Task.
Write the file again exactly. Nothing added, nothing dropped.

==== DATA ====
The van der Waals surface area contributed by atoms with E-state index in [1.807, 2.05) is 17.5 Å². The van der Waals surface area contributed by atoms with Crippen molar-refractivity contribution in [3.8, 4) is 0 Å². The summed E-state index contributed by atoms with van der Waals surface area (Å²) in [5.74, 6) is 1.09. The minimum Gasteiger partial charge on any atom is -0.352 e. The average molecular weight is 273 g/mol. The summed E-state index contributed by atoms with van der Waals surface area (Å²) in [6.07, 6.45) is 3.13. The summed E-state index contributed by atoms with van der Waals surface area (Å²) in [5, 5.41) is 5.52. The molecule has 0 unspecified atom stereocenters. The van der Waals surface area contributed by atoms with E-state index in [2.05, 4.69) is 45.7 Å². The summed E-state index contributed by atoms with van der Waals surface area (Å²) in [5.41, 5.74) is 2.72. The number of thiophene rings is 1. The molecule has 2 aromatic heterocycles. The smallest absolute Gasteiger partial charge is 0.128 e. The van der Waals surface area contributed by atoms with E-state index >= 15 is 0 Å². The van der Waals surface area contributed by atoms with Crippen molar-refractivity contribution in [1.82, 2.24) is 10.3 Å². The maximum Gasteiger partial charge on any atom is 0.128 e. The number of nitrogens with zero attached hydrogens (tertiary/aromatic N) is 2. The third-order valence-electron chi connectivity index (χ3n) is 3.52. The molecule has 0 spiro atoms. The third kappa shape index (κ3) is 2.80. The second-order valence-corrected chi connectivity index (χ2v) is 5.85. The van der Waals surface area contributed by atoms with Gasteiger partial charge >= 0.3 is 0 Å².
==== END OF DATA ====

The van der Waals surface area contributed by atoms with E-state index in [1.807, 2.05) is 17.5 Å². The van der Waals surface area contributed by atoms with Crippen molar-refractivity contribution in [3.8, 4) is 0 Å². The summed E-state index contributed by atoms with van der Waals surface area (Å²) in [5.74, 6) is 1.09. The minimum Gasteiger partial charge on any atom is -0.352 e. The average molecular weight is 273 g/mol. The summed E-state index contributed by atoms with van der Waals surface area (Å²) in [6.07, 6.45) is 3.13. The summed E-state index contributed by atoms with van der Waals surface area (Å²) in [5, 5.41) is 5.52. The molecule has 0 unspecified atom stereocenters. The van der Waals surface area contributed by atoms with E-state index in [2.05, 4.69) is 45.7 Å². The summed E-state index contributed by atoms with van der Waals surface area (Å²) in [5.41, 5.74) is 2.72. The number of thiophene rings is 1. The molecule has 2 aromatic heterocycles. The smallest absolute Gasteiger partial charge is 0.128 e. The van der Waals surface area contributed by atoms with E-state index >= 15 is 0 Å². The van der Waals surface area contributed by atoms with Crippen molar-refractivity contribution in [1.82, 2.24) is 10.3 Å². The maximum Gasteiger partial charge on any atom is 0.128 e. The number of nitrogens with zero attached hydrogens (tertiary/aromatic N) is 2. The third-order valence-electron chi connectivity index (χ3n) is 3.52. The molecule has 0 spiro atoms. The third kappa shape index (κ3) is 2.80. The second-order valence-corrected chi connectivity index (χ2v) is 5.85. The van der Waals surface area contributed by atoms with Gasteiger partial charge >= 0.3 is 0 Å².